As some of you already know from earlier posts, I’m a total fan of Qiu Xiaolong’s Inspecter Chen series. I just finished his latest one, The Mao Case yesterday after finally having snagged it out of the local library.
I stumbled upon this wonderful set of murder mysteries in the same library when the cover for Red Mandarin Dress (the book just before this one, I believe) caught my eye. I read the blurb, took it home and hot immediately hooked. I’ve since read all of them except for When Red Is Black of which I own a copy and am keeping it on reserve so that I will not have finished all of them yet. A strange habit of mine with books I love. I’m doing the same with Howard Fast’s famous Masao Masuto detective series.
One of the things I love most about Qiu’s series are the supporting characters, his partner Detective Yu and Yu’s wife, Peiqin who helps them on their cases at times. What I love about these two characters is the relationship they have with each other. Being a romance author, I would appreciate this part. We learn in an earlier story that Yu and Peiqin were “Educated Youths” during the ’70s when middle class high school students in China were sent to the countryside to learn to work the land from the peasans. Yu and Peiqin’s parents had arranged for the two of them to look after each other. They were out in the countryside together for ten years during which they fell in love and then married when they returned to the city. Their relationship is very sweet and they have the kind of partnership I believe most people would want in life.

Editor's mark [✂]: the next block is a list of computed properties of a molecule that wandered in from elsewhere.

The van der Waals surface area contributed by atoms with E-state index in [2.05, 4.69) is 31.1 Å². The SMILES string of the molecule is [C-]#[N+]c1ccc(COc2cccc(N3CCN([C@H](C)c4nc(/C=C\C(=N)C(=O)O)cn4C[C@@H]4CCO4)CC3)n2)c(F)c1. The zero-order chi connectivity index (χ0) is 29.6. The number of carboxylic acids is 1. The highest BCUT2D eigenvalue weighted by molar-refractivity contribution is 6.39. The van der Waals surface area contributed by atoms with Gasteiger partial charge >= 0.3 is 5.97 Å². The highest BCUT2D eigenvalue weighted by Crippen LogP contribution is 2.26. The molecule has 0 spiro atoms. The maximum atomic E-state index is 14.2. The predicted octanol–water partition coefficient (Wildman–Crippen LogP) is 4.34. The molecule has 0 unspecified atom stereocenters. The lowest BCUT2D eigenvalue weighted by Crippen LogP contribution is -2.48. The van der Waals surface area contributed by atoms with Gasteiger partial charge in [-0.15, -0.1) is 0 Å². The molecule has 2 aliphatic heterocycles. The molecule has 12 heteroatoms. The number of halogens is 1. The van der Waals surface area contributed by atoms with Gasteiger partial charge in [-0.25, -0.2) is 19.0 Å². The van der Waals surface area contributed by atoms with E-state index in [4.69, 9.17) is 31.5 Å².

As usual, this latest case of Inspector Chen’s has him investigating a politically sensitive issue concerning the past life of Chairman Mao who, it’s revealed, pulled some real King Henry the VIII moves to get rid of one woman when he wanted the next one. As usual, there are twists and turns and a surprise ending, in which a bad thing happens that weighs heavily on Inspector Chen’s conscience. (No spoilers, I promise.)
This is where my being an erotic romance author colors how I see other books, I suppose. While I totally recommend this series to anyone who enjoys a good murder mystery with very likeable characters, it occurred to me that poor Chief Inspector Chen is really deprived. Here he is, a handsome, virile man in his mid-thirties and in all the time that’s passed during this series, the poor man has only had sex once! The scene was erotic and beautifully written, but really, I just feel so badly for the man. He’s hard working, honorable and devoted. Women are falling for him all over the place and he manages to resist temptation right and left. Instead, he has to smoke one cigarette after the next and sublimate with food. (Each book has numerous scenes of vividly drawn banquets and meals, which make you want to eat your way through Shanghai and then onto the rest of China.) You know if I were writing this, he would have had several more encounters at least and end up with someone.
It may sound like a criticism of the book. It’s not at all. It’s just a thought that occurred to me after following this series and getting to know and like the character. Well, hopefully, Qiu Xiaolong will write more of these and at some point, Chan Cao will have some romance.